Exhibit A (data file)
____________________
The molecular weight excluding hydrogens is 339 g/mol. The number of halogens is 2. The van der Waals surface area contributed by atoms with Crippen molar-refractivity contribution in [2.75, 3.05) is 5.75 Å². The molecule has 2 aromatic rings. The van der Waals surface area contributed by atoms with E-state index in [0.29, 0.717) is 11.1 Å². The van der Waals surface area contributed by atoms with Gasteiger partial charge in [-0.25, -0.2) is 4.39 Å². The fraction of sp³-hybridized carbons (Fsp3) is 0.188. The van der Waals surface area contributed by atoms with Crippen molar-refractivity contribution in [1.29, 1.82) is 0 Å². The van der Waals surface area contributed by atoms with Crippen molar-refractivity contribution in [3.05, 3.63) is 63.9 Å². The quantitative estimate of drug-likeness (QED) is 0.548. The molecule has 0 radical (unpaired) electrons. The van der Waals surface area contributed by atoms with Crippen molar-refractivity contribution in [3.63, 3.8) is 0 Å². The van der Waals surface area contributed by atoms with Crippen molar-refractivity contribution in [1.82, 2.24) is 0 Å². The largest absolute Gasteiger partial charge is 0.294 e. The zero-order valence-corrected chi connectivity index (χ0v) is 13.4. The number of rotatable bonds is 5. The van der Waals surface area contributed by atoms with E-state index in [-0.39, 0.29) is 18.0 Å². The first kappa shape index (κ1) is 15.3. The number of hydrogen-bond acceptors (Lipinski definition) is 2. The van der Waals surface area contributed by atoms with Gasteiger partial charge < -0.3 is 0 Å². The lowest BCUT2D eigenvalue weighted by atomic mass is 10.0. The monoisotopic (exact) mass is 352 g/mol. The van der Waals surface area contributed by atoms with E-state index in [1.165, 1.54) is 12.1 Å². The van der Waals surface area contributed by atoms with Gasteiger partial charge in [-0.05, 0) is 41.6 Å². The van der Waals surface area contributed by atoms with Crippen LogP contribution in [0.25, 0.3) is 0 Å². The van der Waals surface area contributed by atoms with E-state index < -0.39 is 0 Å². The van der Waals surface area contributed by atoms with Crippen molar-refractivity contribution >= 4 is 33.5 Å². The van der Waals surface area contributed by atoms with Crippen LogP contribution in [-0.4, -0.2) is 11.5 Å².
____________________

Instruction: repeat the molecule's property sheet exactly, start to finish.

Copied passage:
The molecular weight excluding hydrogens is 339 g/mol. The number of halogens is 2. The van der Waals surface area contributed by atoms with Crippen molar-refractivity contribution in [2.75, 3.05) is 5.75 Å². The molecule has 2 aromatic rings. The van der Waals surface area contributed by atoms with E-state index in [0.29, 0.717) is 11.1 Å². The van der Waals surface area contributed by atoms with Gasteiger partial charge in [-0.25, -0.2) is 4.39 Å². The fraction of sp³-hybridized carbons (Fsp3) is 0.188. The van der Waals surface area contributed by atoms with Crippen molar-refractivity contribution in [1.29, 1.82) is 0 Å². The van der Waals surface area contributed by atoms with Crippen molar-refractivity contribution in [3.05, 3.63) is 63.9 Å². The quantitative estimate of drug-likeness (QED) is 0.548. The molecule has 0 radical (unpaired) electrons. The van der Waals surface area contributed by atoms with Crippen molar-refractivity contribution in [3.63, 3.8) is 0 Å². The van der Waals surface area contributed by atoms with Crippen molar-refractivity contribution in [1.82, 2.24) is 0 Å². The largest absolute Gasteiger partial charge is 0.294 e. The zero-order valence-corrected chi connectivity index (χ0v) is 13.4. The number of rotatable bonds is 5. The van der Waals surface area contributed by atoms with E-state index in [-0.39, 0.29) is 18.0 Å². The first kappa shape index (κ1) is 15.3. The number of hydrogen-bond acceptors (Lipinski definition) is 2. The van der Waals surface area contributed by atoms with Gasteiger partial charge < -0.3 is 0 Å². The lowest BCUT2D eigenvalue weighted by atomic mass is 10.0. The monoisotopic (exact) mass is 352 g/mol. The van der Waals surface area contributed by atoms with E-state index in [1.165, 1.54) is 12.1 Å². The van der Waals surface area contributed by atoms with Gasteiger partial charge in [-0.05, 0) is 41.6 Å². The van der Waals surface area contributed by atoms with Crippen LogP contribution in [0.25, 0.3) is 0 Å². The van der Waals surface area contributed by atoms with E-state index < -0.39 is 0 Å². The van der Waals surface area contributed by atoms with Crippen molar-refractivity contribution >= 4 is 33.5 Å². The van der Waals surface area contributed by atoms with Crippen LogP contribution in [-0.4, -0.2) is 11.5 Å².